Intention inertia and the plasticity of planning

Philosophical Psychology 29 (7):1045-1056 (2016)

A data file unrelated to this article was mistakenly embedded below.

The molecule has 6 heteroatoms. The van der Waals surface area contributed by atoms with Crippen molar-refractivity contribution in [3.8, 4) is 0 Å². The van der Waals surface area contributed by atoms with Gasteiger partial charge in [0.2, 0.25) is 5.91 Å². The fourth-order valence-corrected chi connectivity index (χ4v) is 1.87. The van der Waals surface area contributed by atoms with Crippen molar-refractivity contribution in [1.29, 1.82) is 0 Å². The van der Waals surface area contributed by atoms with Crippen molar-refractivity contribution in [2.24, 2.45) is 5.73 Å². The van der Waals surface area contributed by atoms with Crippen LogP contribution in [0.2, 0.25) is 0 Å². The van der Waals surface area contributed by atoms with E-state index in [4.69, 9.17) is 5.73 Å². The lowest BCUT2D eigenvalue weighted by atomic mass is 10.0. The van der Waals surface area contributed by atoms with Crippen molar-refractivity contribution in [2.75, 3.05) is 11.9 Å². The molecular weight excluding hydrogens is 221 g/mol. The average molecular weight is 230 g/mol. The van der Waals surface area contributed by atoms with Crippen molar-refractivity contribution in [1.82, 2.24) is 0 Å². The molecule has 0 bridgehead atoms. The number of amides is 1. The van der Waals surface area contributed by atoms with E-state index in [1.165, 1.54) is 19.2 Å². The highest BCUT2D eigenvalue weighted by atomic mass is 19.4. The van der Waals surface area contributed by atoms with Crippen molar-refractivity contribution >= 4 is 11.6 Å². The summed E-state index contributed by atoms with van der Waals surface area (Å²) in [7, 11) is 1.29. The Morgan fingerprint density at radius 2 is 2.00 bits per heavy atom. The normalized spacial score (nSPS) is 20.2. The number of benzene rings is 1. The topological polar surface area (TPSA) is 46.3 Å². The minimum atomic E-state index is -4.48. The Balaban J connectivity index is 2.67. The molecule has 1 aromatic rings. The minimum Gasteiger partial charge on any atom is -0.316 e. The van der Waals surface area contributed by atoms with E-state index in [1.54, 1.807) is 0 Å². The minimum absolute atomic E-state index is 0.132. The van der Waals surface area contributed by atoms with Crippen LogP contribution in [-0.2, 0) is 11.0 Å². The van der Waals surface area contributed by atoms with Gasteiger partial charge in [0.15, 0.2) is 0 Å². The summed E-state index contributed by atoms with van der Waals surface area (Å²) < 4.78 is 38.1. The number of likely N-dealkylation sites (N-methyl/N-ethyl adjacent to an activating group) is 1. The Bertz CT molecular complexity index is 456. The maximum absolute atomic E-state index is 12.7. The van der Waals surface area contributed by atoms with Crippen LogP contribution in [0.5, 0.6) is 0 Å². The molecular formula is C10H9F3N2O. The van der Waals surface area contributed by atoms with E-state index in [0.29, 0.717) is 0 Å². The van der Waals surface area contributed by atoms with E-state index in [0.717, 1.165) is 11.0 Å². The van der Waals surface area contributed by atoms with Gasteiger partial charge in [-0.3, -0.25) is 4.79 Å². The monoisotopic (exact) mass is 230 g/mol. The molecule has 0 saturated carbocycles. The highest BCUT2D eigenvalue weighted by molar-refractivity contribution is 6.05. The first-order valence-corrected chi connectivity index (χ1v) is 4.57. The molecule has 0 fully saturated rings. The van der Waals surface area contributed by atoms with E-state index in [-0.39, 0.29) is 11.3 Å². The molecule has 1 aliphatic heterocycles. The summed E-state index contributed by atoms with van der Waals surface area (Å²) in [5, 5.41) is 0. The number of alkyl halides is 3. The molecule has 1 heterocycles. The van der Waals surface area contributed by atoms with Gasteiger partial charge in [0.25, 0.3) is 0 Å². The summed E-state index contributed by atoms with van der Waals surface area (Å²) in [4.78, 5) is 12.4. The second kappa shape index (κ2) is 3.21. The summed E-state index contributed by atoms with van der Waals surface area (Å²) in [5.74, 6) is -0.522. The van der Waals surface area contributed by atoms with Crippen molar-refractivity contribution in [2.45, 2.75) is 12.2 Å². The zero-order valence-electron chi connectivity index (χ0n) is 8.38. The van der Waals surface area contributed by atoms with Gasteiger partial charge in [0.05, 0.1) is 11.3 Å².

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In this article, I examine Michael Bratman’s account of stability in his planning theory of intention. Future-directed intentions should be stable, or appropriately resistant to change, over time. Bratman claims that the norm of stability governs both intentions and plans. The aim of this article is to critically enrich Bratman’s account of stability by introducing plasticity as an additional norm of planning. I construct plasticity as a kind of stability of intentions which supplements Bratman’s notion of “reasonable stability.” Unlike the latter, plasticity applies mainly to cases in which plan states are abandoned without reconsideration. I focus on the intra-theoretical problems of PTI and elucidate: the distinction between future-directed intentions and plans, the conceptual difference between stability and inertia, which is only implicit in PTI, and the role of the environment of the planner, which has a vestigial role in Bratman’s work. I also defend my incorporation of pl...
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